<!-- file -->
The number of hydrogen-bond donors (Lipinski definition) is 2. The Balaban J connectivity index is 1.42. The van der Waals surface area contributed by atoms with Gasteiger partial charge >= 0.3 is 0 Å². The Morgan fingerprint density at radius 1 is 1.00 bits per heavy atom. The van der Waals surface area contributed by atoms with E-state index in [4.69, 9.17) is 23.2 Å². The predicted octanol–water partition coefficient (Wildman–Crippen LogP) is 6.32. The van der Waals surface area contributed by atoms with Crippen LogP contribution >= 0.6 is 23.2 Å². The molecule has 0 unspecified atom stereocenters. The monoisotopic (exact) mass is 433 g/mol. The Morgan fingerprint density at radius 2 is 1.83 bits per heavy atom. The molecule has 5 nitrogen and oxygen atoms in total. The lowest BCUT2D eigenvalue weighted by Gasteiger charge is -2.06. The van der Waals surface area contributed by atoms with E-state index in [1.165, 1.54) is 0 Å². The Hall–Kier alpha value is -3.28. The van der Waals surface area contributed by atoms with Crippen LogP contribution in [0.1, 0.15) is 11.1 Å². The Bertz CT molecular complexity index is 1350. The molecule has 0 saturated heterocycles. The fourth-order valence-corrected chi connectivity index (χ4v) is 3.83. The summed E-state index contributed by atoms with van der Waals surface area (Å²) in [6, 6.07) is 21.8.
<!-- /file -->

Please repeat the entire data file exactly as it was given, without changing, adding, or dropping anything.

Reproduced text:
The number of hydrogen-bond donors (Lipinski definition) is 2. The Balaban J connectivity index is 1.42. The van der Waals surface area contributed by atoms with Gasteiger partial charge >= 0.3 is 0 Å². The Morgan fingerprint density at radius 1 is 1.00 bits per heavy atom. The van der Waals surface area contributed by atoms with E-state index in [4.69, 9.17) is 23.2 Å². The predicted octanol–water partition coefficient (Wildman–Crippen LogP) is 6.32. The van der Waals surface area contributed by atoms with Crippen LogP contribution >= 0.6 is 23.2 Å². The molecule has 0 unspecified atom stereocenters. The monoisotopic (exact) mass is 433 g/mol. The Morgan fingerprint density at radius 2 is 1.83 bits per heavy atom. The molecule has 5 nitrogen and oxygen atoms in total. The lowest BCUT2D eigenvalue weighted by Gasteiger charge is -2.06. The van der Waals surface area contributed by atoms with E-state index in [1.165, 1.54) is 0 Å². The Hall–Kier alpha value is -3.28. The van der Waals surface area contributed by atoms with Crippen LogP contribution in [0.1, 0.15) is 11.1 Å². The Bertz CT molecular complexity index is 1350. The molecule has 0 saturated heterocycles. The fourth-order valence-corrected chi connectivity index (χ4v) is 3.83. The summed E-state index contributed by atoms with van der Waals surface area (Å²) in [6, 6.07) is 21.8.